Wise Words On Government Spending

A column by Dick Army and Matt Kibbe in the WSJ ledes thusly:

The primary economic challenge today is that our government spends too much money it doesn’t have, and it is involved in too many things it cannot do well and shouldn’t do at all. This burden is manifested by a $1.3 trillion annual deficit and a $14 trillion national debt. The more pernicious effects of this fiscal drag are unseen: a debased dollar, massive (and hidden) unfunded liabilities, and a crushing burden on would-be job creators.

Milton Friedman correctly argued in 1999 that the “real cost of government—the total tax burden—equals what government spends plus the cost to the public of complying with government mandates and regulations and of calculating, paying, and taking measures to avoid taxes.” He added, “Anything that reduces that real cost—lower government spending, elimination of costly regulations on individuals or businesses, simplification of explicit taxes—is a tax reform.”

 Well said.  They go on to identify some $3 Trillion in possible spending cuts over a decade.  Some thoughts interlineated [and some paragraph breaks added]:

Still more savings can be realized by eliminating taxpayer-funded bailouts [Yes, please.  Taxpayers should not be changing who wins and loses in the market].

We need to cut the cord between taxpayer wallets and Fannie Mae and Freddie Mac [Taxpayers also shouldn’t be supporting sub-prime loans, and regulators need to stop pushing them]. As Alabama Rep. Spencer Bachus, the new chairman of the House Financial Services Committee, said last March of Fannie and Freddie, “Taxpayers have already contributed more than $127 billion to the bailout and they are on the hook for hundreds of billions more.” The CBO estimates that the cost to taxpayers could rise to $389 billion. Others estimate it will take around $1 trillion. Fannie and Freddie need to be broken up and returned to the private sector now. [I would also explore tax relief for renters to match the mortgage interest deduction, especially after seeing how home-ownership has contributed to labor immobility during the recession.]

. . . Eliminating subsidies to ethanol and for unproven energy technology produces $170 billion in savings over 10 years, according to the Cato Institute’s recent “A Plan to Cut Spending and Balance the Federal Budget.” [Plus, food prices go down as we stop subsidizing the conversion of corn to fuel — a win win.]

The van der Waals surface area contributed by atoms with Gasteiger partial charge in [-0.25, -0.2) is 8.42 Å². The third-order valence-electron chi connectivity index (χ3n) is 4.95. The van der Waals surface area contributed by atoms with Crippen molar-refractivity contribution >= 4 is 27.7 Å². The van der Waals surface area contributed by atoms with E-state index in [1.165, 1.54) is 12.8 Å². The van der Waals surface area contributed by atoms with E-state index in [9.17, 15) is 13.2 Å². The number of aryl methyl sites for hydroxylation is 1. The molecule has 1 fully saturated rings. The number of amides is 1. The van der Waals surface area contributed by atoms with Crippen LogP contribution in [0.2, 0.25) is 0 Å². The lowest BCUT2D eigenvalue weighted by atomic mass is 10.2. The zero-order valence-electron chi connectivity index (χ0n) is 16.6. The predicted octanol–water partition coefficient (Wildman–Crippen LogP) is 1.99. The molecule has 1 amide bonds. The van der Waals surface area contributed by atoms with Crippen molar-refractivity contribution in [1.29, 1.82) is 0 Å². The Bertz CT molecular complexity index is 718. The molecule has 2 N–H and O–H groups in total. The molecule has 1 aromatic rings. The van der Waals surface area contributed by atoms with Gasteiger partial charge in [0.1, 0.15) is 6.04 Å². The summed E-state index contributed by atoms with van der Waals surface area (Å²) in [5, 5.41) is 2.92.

Scaling back the number of government employees to fiscal year 2008 will save $35 billion, according to calculations from the office of Wyoming’s Rep. Cynthia Lummis.  [How does one argue that 2008 staffing levels are some sort of Armageddon?]

Other 10-year Cato spending cut estimates: Scrapping the departments of Commerce and Housing and Urban Development saves $550 billion; ending farm subsidies would produce nearly $290 billion. [I like the cut of your jib, sirs.  But let’s be cautious in scrapping entire agencies.  A better approach would be 1) eliminate failed programs and redundancies immediately, 2) while studying whether the agency can be eliminated altogether.

Cutting NASA spending by 50% would save $90 billion. [First, evaluate the civilian and other benefits of space exploration a bit more, along with further consideration of partial privatization of space efforts.  A 50% cut of an inherently costly and long time-horizon area might not be the best idea.]

Repealing Davis-Bacon labor rules produces $60 billion. [Eliminate a rule that adds both bureaucracy and above-market pay?  Why is there even a question?]

Ending urban mass transit grants would save $52 billion. [Uh, yeah.  Why should Idahoans and Nebraskans help finance boondoggles in California that will not cut pollution and never financially come even close to supporting themselves?]

Privatizing air traffic control, as other nations have done, saves $38 billion. [No clue about this one, but there is no inherent reason private companies can’t handle air traffic control.]

Privatize Amtrak and end rail subsidies and save $31 billion. [No, kill Amtrak.]  Reform federal worker retirement, $18 billion. [Yes, please.  Key words — “defined contribution.”]  Retire Americorps, $10 billion. [What the hell do we get for that, anyway?]  Shutter the Small Business Administration, $14 billion. [I’ll reserve judgment, but we certainly need to reform it.]

Defense spending should not be exempt from scrutiny. With such dramatic increases in appropriations, it is not plausible that all resources are being spent prudently. Defense Secretary Robert Gates has proposed savings of $145 billion over five years. That’s a start.  [Careful, guys.  Defense is a core — no, the core — responsibility of government.  Work on waste, but don’t put us at risk, especially with an increasingly active China.

. . . The most complete work on entitlement reform comes from Wisconsin Rep. Paul Ryan, the new chairman of the House Budget Committee. Mr. Ryan’s “Roadmap for America’s Future” combines a gradual slowing of Social Security benefit growth with optional personal accounts that seniors would own and control. As for the Big Three health-care programs—Medicare, Medicaid and tax subsidies for employer-sponsored health benefits—he converts them into capped contributions to individuals (part of Medicaid would be block-granted to states).

This is a powerful, patient-driven approach, allowing individuals to take control of their own dollars. In total, the Ryan approach would powerfully realign incentives and would, according to the CBO’s analysis of the Roadmap last January, reduce government spending by $370 billion a year in 2020.

All in all, a potent reminder that government spending is not that hard if you first focus on what government should and should not be doing.

Published in: on January 18, 2011 at 8:20 pm  Leave a Comment  

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